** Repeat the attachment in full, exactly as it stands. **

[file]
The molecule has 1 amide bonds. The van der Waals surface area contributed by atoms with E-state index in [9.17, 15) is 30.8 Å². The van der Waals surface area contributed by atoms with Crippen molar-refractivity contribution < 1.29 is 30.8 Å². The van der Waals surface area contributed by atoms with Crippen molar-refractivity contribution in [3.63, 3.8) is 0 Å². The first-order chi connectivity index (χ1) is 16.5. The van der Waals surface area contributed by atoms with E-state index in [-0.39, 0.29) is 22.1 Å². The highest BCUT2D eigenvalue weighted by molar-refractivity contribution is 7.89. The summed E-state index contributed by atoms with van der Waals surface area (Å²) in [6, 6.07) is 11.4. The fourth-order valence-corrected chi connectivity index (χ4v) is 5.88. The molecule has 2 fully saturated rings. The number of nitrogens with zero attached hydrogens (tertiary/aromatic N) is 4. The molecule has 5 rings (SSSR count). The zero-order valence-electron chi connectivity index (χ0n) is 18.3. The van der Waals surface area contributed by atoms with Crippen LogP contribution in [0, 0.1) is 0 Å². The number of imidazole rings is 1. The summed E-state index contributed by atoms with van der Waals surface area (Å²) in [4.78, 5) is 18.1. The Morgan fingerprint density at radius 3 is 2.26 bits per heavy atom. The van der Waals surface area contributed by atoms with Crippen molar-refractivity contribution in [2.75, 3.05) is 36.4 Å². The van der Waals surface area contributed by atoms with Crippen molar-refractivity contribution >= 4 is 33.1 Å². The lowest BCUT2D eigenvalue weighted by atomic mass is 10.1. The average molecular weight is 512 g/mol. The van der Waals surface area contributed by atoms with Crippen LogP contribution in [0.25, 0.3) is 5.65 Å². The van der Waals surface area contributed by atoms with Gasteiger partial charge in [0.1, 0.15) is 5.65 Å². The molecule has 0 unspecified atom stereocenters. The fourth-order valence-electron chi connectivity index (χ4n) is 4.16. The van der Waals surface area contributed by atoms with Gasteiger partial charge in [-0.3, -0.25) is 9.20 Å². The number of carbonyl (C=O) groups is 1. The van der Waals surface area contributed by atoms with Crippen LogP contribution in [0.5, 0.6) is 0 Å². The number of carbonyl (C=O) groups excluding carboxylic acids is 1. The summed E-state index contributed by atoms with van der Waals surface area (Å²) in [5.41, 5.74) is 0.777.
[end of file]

The molecule has 1 amide bonds. The van der Waals surface area contributed by atoms with E-state index in [9.17, 15) is 30.8 Å². The van der Waals surface area contributed by atoms with Crippen molar-refractivity contribution < 1.29 is 30.8 Å². The van der Waals surface area contributed by atoms with Crippen molar-refractivity contribution in [3.63, 3.8) is 0 Å². The first-order chi connectivity index (χ1) is 16.5. The van der Waals surface area contributed by atoms with E-state index in [-0.39, 0.29) is 22.1 Å². The highest BCUT2D eigenvalue weighted by molar-refractivity contribution is 7.89. The summed E-state index contributed by atoms with van der Waals surface area (Å²) in [6, 6.07) is 11.4. The fourth-order valence-corrected chi connectivity index (χ4v) is 5.88. The molecule has 2 fully saturated rings. The number of nitrogens with zero attached hydrogens (tertiary/aromatic N) is 4. The molecule has 5 rings (SSSR count). The zero-order valence-electron chi connectivity index (χ0n) is 18.3. The van der Waals surface area contributed by atoms with Crippen LogP contribution in [0, 0.1) is 0 Å². The number of imidazole rings is 1. The summed E-state index contributed by atoms with van der Waals surface area (Å²) in [4.78, 5) is 18.1. The Morgan fingerprint density at radius 3 is 2.26 bits per heavy atom. The van der Waals surface area contributed by atoms with Crippen molar-refractivity contribution in [2.75, 3.05) is 36.4 Å². The van der Waals surface area contributed by atoms with Crippen molar-refractivity contribution >= 4 is 33.1 Å². The lowest BCUT2D eigenvalue weighted by atomic mass is 10.1. The average molecular weight is 512 g/mol. The van der Waals surface area contributed by atoms with Crippen LogP contribution in [0.25, 0.3) is 5.65 Å². The van der Waals surface area contributed by atoms with Gasteiger partial charge in [0.1, 0.15) is 5.65 Å². The molecule has 0 unspecified atom stereocenters. The fourth-order valence-electron chi connectivity index (χ4n) is 4.16. The van der Waals surface area contributed by atoms with Gasteiger partial charge in [-0.3, -0.25) is 9.20 Å². The number of carbonyl (C=O) groups is 1. The van der Waals surface area contributed by atoms with Crippen LogP contribution in [0.5, 0.6) is 0 Å². The number of carbonyl (C=O) groups excluding carboxylic acids is 1. The summed E-state index contributed by atoms with van der Waals surface area (Å²) in [5.41, 5.74) is 0.777.